Court liquidation

BRI Ferrier is regularly appointed by courts that determine a business is insolvent and that liquidation is required to protect the interest of creditors.

The appointment enables us to take control of the business and its affairs, allowing for an orderly winding down of operations and realisation of assets.

Various parties may initiate court action. They include creditors, shareholders, company directors and regulators.

There are two types of court liquidation – provisional liquidation and official liquidation.

Provisional liquidation

BRI Ferrier may be appointed as provisional liquidator after a creditor files an application for winding up a business and before the winding up order is made. This is an interim appointment that occurs when a creditor is concerned that a company’s assets are being transferred outside the business or are otherwise threatened. As provisional liquidator, we take control of the business and assets to preserve the status quo pending the hearing of the winding up application.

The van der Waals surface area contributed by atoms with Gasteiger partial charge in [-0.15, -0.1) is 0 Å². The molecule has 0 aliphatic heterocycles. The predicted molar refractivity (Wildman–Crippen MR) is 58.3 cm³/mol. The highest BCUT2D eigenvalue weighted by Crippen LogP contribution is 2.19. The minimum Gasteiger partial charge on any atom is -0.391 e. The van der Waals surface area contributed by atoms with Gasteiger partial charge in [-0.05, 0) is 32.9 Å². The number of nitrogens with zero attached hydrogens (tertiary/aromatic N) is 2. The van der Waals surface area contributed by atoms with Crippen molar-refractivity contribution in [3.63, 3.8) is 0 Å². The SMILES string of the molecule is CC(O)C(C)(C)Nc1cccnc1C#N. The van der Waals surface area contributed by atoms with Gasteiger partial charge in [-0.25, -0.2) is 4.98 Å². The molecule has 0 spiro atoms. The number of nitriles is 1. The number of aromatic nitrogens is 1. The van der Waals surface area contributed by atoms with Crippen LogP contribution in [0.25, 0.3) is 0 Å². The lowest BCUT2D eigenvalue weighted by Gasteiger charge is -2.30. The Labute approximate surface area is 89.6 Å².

Official liquidation

A court may appoint BRI Ferrier as official liquidator, generally after a company fails to meet the demands of unsecured creditors. On appointment, we take control of a company’s business and assets. We thoroughly investigate the company’s affairs, assess all possible claims and provide timely insights into how the liquidation is likely to proceed. We then implement a strategy to realise the assets, commence liquidator claims, investigate company affairs and report to ASIC.